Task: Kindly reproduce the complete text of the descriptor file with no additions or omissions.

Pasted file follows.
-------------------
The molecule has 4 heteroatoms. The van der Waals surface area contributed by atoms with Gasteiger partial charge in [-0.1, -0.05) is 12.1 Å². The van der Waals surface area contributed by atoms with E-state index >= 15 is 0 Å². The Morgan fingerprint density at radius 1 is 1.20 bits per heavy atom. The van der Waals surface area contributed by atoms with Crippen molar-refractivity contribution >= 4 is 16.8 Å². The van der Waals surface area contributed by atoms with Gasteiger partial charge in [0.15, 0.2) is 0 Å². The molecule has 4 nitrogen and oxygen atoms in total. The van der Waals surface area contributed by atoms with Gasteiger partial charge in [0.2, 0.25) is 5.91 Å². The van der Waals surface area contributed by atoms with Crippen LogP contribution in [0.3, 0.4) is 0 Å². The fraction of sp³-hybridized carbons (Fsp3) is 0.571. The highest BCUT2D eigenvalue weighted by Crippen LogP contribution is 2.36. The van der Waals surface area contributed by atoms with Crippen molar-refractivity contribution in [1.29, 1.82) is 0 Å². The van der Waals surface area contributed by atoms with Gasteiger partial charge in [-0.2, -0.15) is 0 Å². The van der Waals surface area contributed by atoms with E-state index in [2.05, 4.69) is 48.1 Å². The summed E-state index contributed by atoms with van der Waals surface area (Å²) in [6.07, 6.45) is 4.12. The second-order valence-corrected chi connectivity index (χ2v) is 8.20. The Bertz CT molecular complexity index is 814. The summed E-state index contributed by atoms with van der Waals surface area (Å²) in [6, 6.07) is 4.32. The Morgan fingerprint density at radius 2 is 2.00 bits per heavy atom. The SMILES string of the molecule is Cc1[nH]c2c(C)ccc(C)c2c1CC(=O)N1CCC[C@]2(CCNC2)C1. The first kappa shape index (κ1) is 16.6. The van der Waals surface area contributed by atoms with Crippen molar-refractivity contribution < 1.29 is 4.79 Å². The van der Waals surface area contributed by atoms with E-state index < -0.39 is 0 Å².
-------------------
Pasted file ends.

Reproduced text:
The molecule has 4 heteroatoms. The van der Waals surface area contributed by atoms with Gasteiger partial charge in [-0.1, -0.05) is 12.1 Å². The van der Waals surface area contributed by atoms with E-state index >= 15 is 0 Å². The Morgan fingerprint density at radius 1 is 1.20 bits per heavy atom. The van der Waals surface area contributed by atoms with Crippen molar-refractivity contribution >= 4 is 16.8 Å². The van der Waals surface area contributed by atoms with Gasteiger partial charge in [0.15, 0.2) is 0 Å². The molecule has 4 nitrogen and oxygen atoms in total. The van der Waals surface area contributed by atoms with Gasteiger partial charge in [0.2, 0.25) is 5.91 Å². The van der Waals surface area contributed by atoms with Crippen LogP contribution in [0.3, 0.4) is 0 Å². The fraction of sp³-hybridized carbons (Fsp3) is 0.571. The highest BCUT2D eigenvalue weighted by Crippen LogP contribution is 2.36. The van der Waals surface area contributed by atoms with Crippen molar-refractivity contribution in [1.29, 1.82) is 0 Å². The van der Waals surface area contributed by atoms with Gasteiger partial charge in [-0.2, -0.15) is 0 Å². The van der Waals surface area contributed by atoms with E-state index in [2.05, 4.69) is 48.1 Å². The summed E-state index contributed by atoms with van der Waals surface area (Å²) in [6.07, 6.45) is 4.12. The second-order valence-corrected chi connectivity index (χ2v) is 8.20. The Bertz CT molecular complexity index is 814. The summed E-state index contributed by atoms with van der Waals surface area (Å²) in [6, 6.07) is 4.32. The Morgan fingerprint density at radius 2 is 2.00 bits per heavy atom. The SMILES string of the molecule is Cc1[nH]c2c(C)ccc(C)c2c1CC(=O)N1CCC[C@]2(CCNC2)C1. The first kappa shape index (κ1) is 16.6. The van der Waals surface area contributed by atoms with Crippen molar-refractivity contribution < 1.29 is 4.79 Å². The van der Waals surface area contributed by atoms with E-state index < -0.39 is 0 Å².